Was KG a Flawed Superstar?
Kevin Garnett is an eleven-time NBA All-Star, an eight-time All-NBA selection, and a former MVP. He is the all-time leader in NBA seasons played with averages of at least 20 points, 10 rebounds, and 5 assists per game.
He is the best player on a team with by far the best record in the NBA. That team, the Boston Celtics, went from one of the worst defensive teams in the league last year, to the best defensive team in the league this year. The Celtics lead the league in fewest points allowed per game, opponents' field goal percentage, opponents' three-point percentage, and fewest points in the paint allowed per game. KG, along with coach Tom Thibodeau, is given the lion's share of the credit for the Celtics stifling brand of defense.
Las Vegas has the Celtics odds-on-favorites to win their first NBA title in 22 years.
Yet the critics remain.
A Minneapolis sports radio station recently called Garnett a "flawed superstar," because unlike Magic, Bird, Jordan, and Kobe, Garnett doesn't demand the ball in crunch time, and even when he gets the ball during the final minutes, he seems content to pass the ball or shoot jumpers instead of driving to the hoop. This accusation is nothing new, but something critics have been saying for some time.
As the highest paid player on the team, Garnett should not be immune from criticism.
But before we go any further, let's get one thing straight:
There is no such thing as a flawless superstar. Every player, just like every human, has their Achilles heel.
Wilt--Lacked a killer instinct
Bird--Got into bar fights and drank too much beer
Jordan--Quit the Bulls in his prime to play baseball, and liked to gamble
Magic--Forced to cut his career short by risky, off-court behavior
Shaq--Free throws and conditioning
Kobe--Where to start?
And then there is Bill Russell. He of eleven rings fame. Like KG, he wasn't known as an offensive behemoth. As a player-coach, he often read the newspaper on the sidelines while the rest of the team practiced the seven plays from the playbook.
Which brings us to KG. He was an easy target for critics in Minnesota because McHale failed to surround him with any talent, and the one time McHale modestly succeeded in this regard, KG won regular season MVP on his way to taking the Wolves to the WCFs, before an injury to Cassell knocked them out of the playoffs.
This year KG is shattering expectations with the Celtics. Critics inclined to downplay KG's role in the turnaround need look no further than Red Auerbach to assess the greatness of any single player.
Red said he could make a case for any one of four or five players being the best of all time, but the question couldn't really be answered without considering the supporting cast. So not even Red would play favorites by choosing one of his own. Instead, he said it all comes down to the supporting cast.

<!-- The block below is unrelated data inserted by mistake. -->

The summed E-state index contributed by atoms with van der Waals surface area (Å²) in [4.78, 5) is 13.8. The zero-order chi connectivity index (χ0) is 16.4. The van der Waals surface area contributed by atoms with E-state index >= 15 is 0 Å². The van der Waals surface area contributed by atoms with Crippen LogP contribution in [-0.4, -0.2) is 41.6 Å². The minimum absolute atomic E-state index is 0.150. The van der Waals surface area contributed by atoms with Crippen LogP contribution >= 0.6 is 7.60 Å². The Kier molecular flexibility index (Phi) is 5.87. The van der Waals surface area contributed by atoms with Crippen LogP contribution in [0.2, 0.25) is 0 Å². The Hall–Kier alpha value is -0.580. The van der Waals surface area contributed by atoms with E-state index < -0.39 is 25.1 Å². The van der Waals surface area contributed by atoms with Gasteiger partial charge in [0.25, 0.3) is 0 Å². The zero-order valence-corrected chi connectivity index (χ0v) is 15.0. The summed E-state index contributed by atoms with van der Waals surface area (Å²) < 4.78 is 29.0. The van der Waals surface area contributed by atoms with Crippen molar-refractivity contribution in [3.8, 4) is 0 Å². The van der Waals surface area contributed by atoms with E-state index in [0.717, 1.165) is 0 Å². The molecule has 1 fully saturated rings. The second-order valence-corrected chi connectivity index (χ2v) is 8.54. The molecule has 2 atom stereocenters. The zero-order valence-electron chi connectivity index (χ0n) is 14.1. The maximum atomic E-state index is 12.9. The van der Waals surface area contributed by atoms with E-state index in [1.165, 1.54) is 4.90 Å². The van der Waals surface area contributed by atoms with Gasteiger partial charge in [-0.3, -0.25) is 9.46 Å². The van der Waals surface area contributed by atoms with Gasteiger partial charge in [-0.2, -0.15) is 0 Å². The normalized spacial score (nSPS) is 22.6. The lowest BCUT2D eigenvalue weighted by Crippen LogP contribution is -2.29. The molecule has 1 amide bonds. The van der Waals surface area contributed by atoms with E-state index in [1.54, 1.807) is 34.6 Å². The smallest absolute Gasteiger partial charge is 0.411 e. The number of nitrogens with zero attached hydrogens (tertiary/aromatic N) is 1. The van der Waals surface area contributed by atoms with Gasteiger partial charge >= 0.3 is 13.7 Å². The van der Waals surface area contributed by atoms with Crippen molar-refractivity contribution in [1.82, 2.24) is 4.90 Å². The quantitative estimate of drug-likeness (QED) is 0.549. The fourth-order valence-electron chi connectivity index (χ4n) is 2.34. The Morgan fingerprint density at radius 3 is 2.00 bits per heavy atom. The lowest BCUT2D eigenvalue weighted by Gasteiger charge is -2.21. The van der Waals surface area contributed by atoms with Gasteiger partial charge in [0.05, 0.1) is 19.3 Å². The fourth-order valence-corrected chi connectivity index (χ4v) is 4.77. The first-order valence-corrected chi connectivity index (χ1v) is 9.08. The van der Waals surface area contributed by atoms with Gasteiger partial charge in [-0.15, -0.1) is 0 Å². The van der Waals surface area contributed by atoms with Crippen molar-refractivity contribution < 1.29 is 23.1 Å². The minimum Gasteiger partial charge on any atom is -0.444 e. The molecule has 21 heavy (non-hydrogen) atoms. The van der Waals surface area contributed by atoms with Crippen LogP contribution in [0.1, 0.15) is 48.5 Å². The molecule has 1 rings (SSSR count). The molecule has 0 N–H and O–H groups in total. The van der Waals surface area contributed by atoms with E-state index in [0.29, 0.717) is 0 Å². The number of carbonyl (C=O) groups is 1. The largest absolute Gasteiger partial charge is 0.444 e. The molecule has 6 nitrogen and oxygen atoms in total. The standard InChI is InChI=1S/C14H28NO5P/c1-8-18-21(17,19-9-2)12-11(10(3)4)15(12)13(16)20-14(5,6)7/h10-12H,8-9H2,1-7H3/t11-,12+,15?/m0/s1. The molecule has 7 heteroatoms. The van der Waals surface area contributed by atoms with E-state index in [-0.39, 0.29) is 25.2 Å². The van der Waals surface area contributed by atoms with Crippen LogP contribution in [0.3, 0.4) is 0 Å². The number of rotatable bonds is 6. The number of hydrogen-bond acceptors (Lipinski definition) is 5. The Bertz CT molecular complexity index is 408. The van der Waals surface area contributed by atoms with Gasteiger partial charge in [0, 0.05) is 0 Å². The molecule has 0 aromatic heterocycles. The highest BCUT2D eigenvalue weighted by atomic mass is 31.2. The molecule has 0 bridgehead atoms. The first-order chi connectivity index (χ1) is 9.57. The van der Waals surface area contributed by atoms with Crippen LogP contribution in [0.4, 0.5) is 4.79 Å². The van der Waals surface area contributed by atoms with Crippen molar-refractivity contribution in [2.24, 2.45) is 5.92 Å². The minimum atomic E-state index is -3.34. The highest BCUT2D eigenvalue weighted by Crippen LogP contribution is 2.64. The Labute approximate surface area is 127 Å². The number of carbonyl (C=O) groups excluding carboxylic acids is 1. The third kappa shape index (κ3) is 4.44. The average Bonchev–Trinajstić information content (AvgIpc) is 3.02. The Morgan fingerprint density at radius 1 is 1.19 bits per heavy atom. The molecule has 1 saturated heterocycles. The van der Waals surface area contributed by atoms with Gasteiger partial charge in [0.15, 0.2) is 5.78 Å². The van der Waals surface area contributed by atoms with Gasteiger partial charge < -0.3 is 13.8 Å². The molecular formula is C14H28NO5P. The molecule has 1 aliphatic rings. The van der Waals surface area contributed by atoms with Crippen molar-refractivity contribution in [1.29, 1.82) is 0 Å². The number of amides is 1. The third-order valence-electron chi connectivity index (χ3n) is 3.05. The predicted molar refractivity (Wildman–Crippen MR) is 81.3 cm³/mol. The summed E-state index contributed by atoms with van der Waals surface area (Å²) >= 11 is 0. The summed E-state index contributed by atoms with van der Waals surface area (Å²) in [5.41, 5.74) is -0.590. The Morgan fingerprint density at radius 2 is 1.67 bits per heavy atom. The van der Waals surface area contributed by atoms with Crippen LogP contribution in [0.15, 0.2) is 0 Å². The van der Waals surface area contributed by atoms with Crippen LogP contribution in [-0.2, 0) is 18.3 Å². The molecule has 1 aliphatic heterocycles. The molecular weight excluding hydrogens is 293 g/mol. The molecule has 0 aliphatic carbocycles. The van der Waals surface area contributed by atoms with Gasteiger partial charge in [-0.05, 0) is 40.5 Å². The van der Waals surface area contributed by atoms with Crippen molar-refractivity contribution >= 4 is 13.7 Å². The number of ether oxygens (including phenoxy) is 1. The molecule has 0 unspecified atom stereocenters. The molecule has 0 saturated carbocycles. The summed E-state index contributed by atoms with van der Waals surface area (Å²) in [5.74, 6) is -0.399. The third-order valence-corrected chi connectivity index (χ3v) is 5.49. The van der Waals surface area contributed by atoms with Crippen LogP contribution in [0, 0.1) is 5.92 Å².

Is KG still often inclined to pass the ball down the stretch?
Against San Antonio he had the ball in the final minute with one smaller player guarding him. Did he take the shot? Nope. He passed it to an even more wide open Sam Cassell, who just so happened to be standing behind the arc. Result? Swish. Game over.
Did KG win the game with a drive to the hoop, and an over-under scoop shot that wowed the crowd and will be captured on highlight reels for the rest of eternity? No. But he did make the correct decision, the best decision, and a decision that was celebrated by his teammates and Celtics fans. He'll never get the type of acclaim and fanfare for these plays that Kobe, Michael and LeBron get for flashier shows of offensive prowess. But KG's contributions are just as effective.
Let's not forget the first 43 minutes of the game either. The Celtics have won a league-leading number of games by 20 or more points this year. The same goes for wins by at least 10 points. No one would question that KG elevates his game above the competition during the first three-and-a-half quarters. And if the net result is one blowout win after another, isn't this just as impressive, maybe even more impressive, than one or two game winning shots down the stretch (for one of KG's most impressive early round KOs, look here)?
We know the alternative.
Paul Pierce showed us for several years.
Sticking your head down and plowing through double- and triple-teams is counterproductive, both to your own reputation and to the welfare of the team.
Is KG a flawed superstar?
But most of us, including I suspect his present teammates, would prefer the flaw of selflessness to other sins such as gambling, risky sexual behavior, lack of conditioning, beer-drinking, bar-room brawling, and the failure to develop a killer instinct.
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